Sept. 23 was National Falls Prevention Awareness Day, when hundreds of national, state, and local partners coordinate to highlight the impact of falls, share fall prevention strategies, and advocate for fall prevention programs.
Falls are common and costly, but they are preventable.
Carroll County’s leaders in health, Carroll Hospital, the Carroll County Health Department, and The Partnership for a Healthier Carroll County, strongly support Falls Prevention Awareness Day.
Our common goal is for local residents to continue to live fulfilling lives for as long as possible. A serious fall can bring a sudden end to independent living and well-being, and can have enormous personal and financial costs. Falls are the leading cause of fatal and nonfatal injuries for older Americans, according to the National Council on Aging. However, falls are not an inevitable result of aging.
To help prevent a fall, the National Council on Aging recommends that you:
· Begin a regular exercise program, such as Tai Chi. Even taking regular walks can improve balance and help protect against falling. Check with local health and fitness organizations to see what programs are available — some may be free or low-cost. The Partnership’s Walk Carroll program has local free walking groups for people of all ages and ability levels. Visit HealthyCarroll.org/Walk-Carroll to learn about walking groups in your area.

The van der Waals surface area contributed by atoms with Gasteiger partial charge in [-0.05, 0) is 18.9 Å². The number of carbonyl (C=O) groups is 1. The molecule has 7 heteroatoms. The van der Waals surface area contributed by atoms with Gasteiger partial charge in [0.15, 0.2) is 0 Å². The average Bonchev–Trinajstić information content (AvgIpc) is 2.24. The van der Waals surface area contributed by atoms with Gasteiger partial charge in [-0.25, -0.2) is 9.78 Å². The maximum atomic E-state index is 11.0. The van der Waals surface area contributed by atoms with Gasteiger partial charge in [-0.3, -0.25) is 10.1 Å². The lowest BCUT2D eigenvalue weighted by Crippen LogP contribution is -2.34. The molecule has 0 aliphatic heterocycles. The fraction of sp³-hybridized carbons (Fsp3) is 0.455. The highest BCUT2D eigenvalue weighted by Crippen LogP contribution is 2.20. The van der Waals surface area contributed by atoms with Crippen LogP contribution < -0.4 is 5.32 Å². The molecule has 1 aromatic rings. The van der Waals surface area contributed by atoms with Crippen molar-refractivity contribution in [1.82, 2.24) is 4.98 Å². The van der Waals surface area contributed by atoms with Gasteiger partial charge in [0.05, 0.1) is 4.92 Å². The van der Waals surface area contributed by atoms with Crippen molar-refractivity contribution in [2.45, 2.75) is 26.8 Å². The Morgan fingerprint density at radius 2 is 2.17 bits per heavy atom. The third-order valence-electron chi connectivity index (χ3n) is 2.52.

· Ask your health care provider to review your medications. Some medicines affect balance. People who have multiple prescriptions may be more susceptible to falls. Bring all medications, including prescriptions, over-the-counter medications, vitamins and supplements ― whether taken regularly or occasionally ― to a planned office visit or to the pharmacist for review. Also ask your health care provider if taking Vitamin D supplements might improve the condition of your nerves, muscles, and bones.
· Have your vision checked regularly. Vision can become blurry and depth and distance may become more difficult to judge. Our eyes become more sensitive to glare, slower to adjust to light, or less able to make a distinction between similar colors. We can also develop eye disorders such as cataracts, glaucoma or macular degeneration, which can gradually change our vision. Even small changes to vision can increase the risk of falling.
· Make your home safer. Use a home safety checklist, like the one at CDC.gov/STEADI, to find out what changes you can make to help prevent falls. STEADI is a program by the National Centers for Disease Control that identifies modifiable risk factors, and offers steps you can take at home to avoid falling, such as: keep your home free of clutter, use non-slip mats in your bathtub or shower, avoid walking in socks, and eliminate throw rugs.
This article is from the Healthy Aging Leadership Team of The Partnership for a Healthier Carroll County, Inc. The Partnership, an affiliate of Carroll Hospital Center and the Carroll County Health Department, works to improve health by connecting people, inspiring action, and strengthening community.